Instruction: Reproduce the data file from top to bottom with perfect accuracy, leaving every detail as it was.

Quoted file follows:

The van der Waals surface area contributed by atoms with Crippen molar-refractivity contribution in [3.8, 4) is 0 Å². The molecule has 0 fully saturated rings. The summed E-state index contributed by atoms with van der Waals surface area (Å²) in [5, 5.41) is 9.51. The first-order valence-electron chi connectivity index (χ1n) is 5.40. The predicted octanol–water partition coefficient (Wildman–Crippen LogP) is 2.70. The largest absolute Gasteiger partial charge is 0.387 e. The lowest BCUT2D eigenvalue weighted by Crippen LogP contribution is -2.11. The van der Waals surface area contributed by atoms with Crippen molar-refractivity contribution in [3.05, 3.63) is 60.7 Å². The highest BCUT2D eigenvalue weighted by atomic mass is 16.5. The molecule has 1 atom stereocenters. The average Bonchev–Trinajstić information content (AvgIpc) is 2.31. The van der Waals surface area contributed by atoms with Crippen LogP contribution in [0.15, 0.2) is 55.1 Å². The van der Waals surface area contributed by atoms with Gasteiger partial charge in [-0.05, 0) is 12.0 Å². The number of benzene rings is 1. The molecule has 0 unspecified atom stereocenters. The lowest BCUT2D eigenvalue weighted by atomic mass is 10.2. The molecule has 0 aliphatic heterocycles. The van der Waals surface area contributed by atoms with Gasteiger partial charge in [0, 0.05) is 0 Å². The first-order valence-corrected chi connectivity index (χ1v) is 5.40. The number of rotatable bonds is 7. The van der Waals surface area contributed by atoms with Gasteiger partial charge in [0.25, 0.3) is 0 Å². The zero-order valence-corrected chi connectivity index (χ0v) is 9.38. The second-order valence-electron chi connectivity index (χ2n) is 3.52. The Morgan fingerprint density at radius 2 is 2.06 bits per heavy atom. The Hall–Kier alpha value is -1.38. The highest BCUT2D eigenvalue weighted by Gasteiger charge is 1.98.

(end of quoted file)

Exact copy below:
The van der Waals surface area contributed by atoms with Crippen molar-refractivity contribution in [3.8, 4) is 0 Å². The molecule has 0 fully saturated rings. The summed E-state index contributed by atoms with van der Waals surface area (Å²) in [5, 5.41) is 9.51. The first-order valence-electron chi connectivity index (χ1n) is 5.40. The predicted octanol–water partition coefficient (Wildman–Crippen LogP) is 2.70. The largest absolute Gasteiger partial charge is 0.387 e. The lowest BCUT2D eigenvalue weighted by Crippen LogP contribution is -2.11. The van der Waals surface area contributed by atoms with Crippen molar-refractivity contribution in [3.05, 3.63) is 60.7 Å². The highest BCUT2D eigenvalue weighted by atomic mass is 16.5. The molecule has 1 atom stereocenters. The average Bonchev–Trinajstić information content (AvgIpc) is 2.31. The van der Waals surface area contributed by atoms with Crippen LogP contribution in [0.15, 0.2) is 55.1 Å². The van der Waals surface area contributed by atoms with Gasteiger partial charge in [-0.05, 0) is 12.0 Å². The number of benzene rings is 1. The molecule has 0 unspecified atom stereocenters. The lowest BCUT2D eigenvalue weighted by atomic mass is 10.2. The molecule has 0 aliphatic heterocycles. The van der Waals surface area contributed by atoms with Gasteiger partial charge in [0, 0.05) is 0 Å². The first-order valence-corrected chi connectivity index (χ1v) is 5.40. The number of rotatable bonds is 7. The van der Waals surface area contributed by atoms with Gasteiger partial charge in [0.25, 0.3) is 0 Å². The zero-order valence-corrected chi connectivity index (χ0v) is 9.38. The second-order valence-electron chi connectivity index (χ2n) is 3.52. The Morgan fingerprint density at radius 2 is 2.06 bits per heavy atom. The Hall–Kier alpha value is -1.38. The highest BCUT2D eigenvalue weighted by Gasteiger charge is 1.98.